Homemade Horchata Ice Cream With Bananas & Salted Caramel Sauce
Horchata Ice Cream Recipe
I'll never forget my introduction to horchata. I was enjoying a plateful of authentic green enchiladas, courtesy of my friend Juana, when I unwittingly bit into a jalapeño pepper.
Seeing my crimson face and the tears streaming down it, Juana came to my rescue with a tall glass of cool horchata. Surprisingly, not only did it douse the fire in my mouth, but it soothed my palate with cinnamon and vanilla.
Popular in many parts of the world, horchata seems to have originated during the Middle Ages in Europe and is made of almonds, sesame seeds, tigernuts or barley. Mexican horchata is rice-based and sweetened with brown sugar.
Horchata ice cream owes its silky texture to the naturally occurring starches in rice. This delicate, custard-like treat pairs well with sauteed bananas and salted caramel sauce. Think of it as a Mexican-inspired ice cream sundae—the perfect ending to a spicy feast.
Ice Cream Making Tips:
- Buy high-quality (organic, if possible) whole milk and cream.
- Adding sugar to the eggs helps protect them from the hot milk during tempering.
- Tempering is an important step since it prevents the eggs from scrambling.
- As soon as the custard passes the coating test, remove it from the burner and strain.
- Chill custard at least 8 hours, or overnight.
Horchata Ice Cream
- 1/2 cup white rice, toasted*
- 2 1/2 cups whole cream
- 1 1/4 cups whole milk
- 3/4 cup brown sugar
- 2 eggs
- 2 egg yolks
- 1 teaspoon ground cinnamon
- Pinch of kosher salt
- 1 teaspoon vanilla extract or vanilla bean paste
- Pour rice into a blender container and blend until coarsely ground.
- Heat the milk and cream in a saucepan until warm and steamy. Do not boil. Add the ground rice and stir. Cover, remove from heat and allow it to rest at room temperature for 2 hours.
- Set a mesh strainer lined with several layers of cheesecloth (or use a large coffee filter) over a large bowl. Slowly pour milk/rice mixture through cheesecloth to remove the rice.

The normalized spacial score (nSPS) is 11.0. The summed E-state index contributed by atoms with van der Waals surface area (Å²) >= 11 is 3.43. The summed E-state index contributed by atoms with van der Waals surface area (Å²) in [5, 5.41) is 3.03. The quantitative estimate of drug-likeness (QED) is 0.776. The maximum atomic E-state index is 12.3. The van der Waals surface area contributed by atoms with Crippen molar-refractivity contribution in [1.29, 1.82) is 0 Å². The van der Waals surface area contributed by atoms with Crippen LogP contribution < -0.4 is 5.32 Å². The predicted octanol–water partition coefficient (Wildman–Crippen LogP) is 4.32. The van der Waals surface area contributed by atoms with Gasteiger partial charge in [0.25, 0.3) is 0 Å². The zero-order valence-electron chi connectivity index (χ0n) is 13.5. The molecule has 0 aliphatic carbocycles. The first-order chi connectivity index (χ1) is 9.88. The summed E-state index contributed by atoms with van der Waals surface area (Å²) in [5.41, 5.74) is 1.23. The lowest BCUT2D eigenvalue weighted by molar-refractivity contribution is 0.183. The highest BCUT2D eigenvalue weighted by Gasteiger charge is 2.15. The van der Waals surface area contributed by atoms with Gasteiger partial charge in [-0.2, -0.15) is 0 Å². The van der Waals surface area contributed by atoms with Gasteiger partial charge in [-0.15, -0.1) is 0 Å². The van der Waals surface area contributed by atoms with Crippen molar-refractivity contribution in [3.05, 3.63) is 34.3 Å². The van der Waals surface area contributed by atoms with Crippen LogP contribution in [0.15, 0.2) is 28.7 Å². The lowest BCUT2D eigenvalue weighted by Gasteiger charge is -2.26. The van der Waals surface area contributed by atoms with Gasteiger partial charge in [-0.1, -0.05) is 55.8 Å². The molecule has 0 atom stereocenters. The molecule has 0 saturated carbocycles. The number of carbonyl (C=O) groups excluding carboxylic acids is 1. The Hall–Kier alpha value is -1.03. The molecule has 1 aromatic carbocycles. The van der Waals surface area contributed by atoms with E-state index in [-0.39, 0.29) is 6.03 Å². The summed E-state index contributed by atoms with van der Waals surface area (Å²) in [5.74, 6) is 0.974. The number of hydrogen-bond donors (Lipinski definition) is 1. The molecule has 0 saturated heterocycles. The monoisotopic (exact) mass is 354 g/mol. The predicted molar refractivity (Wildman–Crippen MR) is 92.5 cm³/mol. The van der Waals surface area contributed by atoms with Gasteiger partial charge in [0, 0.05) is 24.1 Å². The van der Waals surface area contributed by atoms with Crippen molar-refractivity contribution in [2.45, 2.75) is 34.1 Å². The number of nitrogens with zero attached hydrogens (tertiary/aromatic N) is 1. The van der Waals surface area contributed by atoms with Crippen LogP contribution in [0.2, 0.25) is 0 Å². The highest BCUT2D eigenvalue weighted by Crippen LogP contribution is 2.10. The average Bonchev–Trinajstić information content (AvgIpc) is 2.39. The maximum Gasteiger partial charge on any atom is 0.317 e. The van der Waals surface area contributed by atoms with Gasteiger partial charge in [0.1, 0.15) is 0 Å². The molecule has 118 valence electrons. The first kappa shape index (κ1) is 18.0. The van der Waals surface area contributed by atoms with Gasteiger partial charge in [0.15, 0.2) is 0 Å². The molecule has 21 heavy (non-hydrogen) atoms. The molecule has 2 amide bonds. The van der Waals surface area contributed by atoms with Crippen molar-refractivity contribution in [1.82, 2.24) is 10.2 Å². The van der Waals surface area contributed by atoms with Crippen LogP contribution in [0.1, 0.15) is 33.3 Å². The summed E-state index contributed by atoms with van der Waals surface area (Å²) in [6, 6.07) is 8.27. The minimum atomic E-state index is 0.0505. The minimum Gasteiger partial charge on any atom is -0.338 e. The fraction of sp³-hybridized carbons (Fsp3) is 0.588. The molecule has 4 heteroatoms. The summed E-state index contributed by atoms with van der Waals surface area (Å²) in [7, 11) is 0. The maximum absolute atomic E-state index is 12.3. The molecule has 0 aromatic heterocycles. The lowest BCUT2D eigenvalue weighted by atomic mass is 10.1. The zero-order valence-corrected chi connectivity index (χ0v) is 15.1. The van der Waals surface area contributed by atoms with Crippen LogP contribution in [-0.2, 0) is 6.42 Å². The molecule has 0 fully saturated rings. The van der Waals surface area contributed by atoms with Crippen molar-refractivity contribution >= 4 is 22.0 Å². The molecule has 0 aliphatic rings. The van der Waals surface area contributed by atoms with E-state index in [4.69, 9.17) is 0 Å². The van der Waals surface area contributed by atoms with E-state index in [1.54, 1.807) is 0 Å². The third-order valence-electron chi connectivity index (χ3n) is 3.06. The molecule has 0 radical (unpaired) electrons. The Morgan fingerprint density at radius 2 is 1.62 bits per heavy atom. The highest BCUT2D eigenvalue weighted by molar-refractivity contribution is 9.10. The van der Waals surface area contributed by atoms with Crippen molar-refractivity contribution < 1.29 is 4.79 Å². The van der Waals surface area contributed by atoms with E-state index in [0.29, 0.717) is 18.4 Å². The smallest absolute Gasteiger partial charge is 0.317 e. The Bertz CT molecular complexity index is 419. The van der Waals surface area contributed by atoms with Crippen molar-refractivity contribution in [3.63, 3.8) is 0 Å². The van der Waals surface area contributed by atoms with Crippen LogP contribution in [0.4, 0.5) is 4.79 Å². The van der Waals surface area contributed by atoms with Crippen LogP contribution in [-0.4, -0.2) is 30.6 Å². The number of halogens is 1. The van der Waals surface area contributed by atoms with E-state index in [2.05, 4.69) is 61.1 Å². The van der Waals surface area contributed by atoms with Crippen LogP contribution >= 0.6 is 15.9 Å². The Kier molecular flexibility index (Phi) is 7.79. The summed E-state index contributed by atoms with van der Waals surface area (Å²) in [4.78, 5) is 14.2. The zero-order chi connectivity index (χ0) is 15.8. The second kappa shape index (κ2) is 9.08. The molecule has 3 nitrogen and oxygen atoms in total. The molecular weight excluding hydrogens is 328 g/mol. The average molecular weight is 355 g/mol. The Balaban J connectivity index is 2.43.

- Add ground cinnamon to rice milk and reheat rice milk until steamy. Meanwhile whisk egg yolks, eggs and sugar in large bowl. Slowly pour the heated milk into the egg/sugar mixture, a ladleful at a time, whisking constantly so egg yolks are tempered by the warm milk instead of cooked by it. Return egg/milk mixture to the saucepan and add a pinch of salt.
- Stir the mixture constantly over medium-low heat with a heatproof spatula or wooden spoon, until the custard thickens enough to coat the back of the spoon or spatula. Sweep a finger across the spatula and when the coating doesn't run, the custard is ready. Remove from heat immediately.
- Remove cheesecloth from strainer and pour hot custard through the strainer only. Stir in the vanilla.
- Chill custard thoroughly in the refrigerator, preferably overnight, before freezing in your ice cream maker according to manufacturer's instructions.
* To toast the rice: Pour white rice into a skillet on medium-high heat. Stir constantly until the rice turns golden, about 3 minutes.
Yield: 1 1/2 quarts horchata ice cream
- 2 under-ripe bananas
- 2 tablespoons butter
- Slice bananas 1/2 inch thick.
- Melt butter in a skillet over medium-high heat.
- Once the butter has stopped foaming, add the bananas.
- Sauté bananas for 30 to 60 seconds, until golden brown.
- Carefully flip slices with a spatula and sauté on the other side about 30 seconds, until golden.
Butter Caramel Sauce
This caramel sauce perfectly complements horchata ice cream's cloying sweetness.
- 1 cup brown sugar
- 3 tablespoons water
- 2 tablespoons honey
- 1/4 cup salted butter
- 3/4 cup evaporated milk
- 1/2 teaspoon kosher or sea salt
- 1 teaspoon vanilla extract
In a medium saucepan combine sugar, water and honey. Simmer over medium-high heat, swirling but not stirring, until sugar dissolves and bubbles.
Add butter, evaporated milk and kosher salt. Boil for thirty seconds, whisking constantly.
Add vanilla extract and allow caramel sauce to cool. This is a thin caramel sauce that will thicken once it has chilled for several hours. Store in the refrigerator for up to one week.
Do You Need an Ice Cream Maker?
Although there are many methods for making ice cream, nothing churns out this creamy confection faster than a maker. The Cuisinart ICE-21 has been a fixture in my kitchen for more than a decade. It's affordable and easy to use, and, if you're in the habit of buying five quarts of grocery store ice cream annually, will pay for itself in a few years.
Homemade ice cream is more healthful than store brands because you control the ingredients. Commercial brands often contain chemicals like diethyl glycol, which is toxic enough to cause liver and kidney damage even in small amounts. Also, if you're on a low-fat diet, the maker can freeze tropical fruit sorbet or yogurt. If you're in the market for an ice cream maker, you're in luck! Cuisinart's newest model is equipped with a specially designed paddle that cuts freezing time to just 20 minutes, which means creamier ice cream and less time in the kitchen.
If you own a Kitchenaid stand mixer, your best bet would be to buy their ice cream attachment. See the Amazon capsule, below, for more information on either option.
Have you ever tried Mexican horchata?
© 2012 Vespa Woolf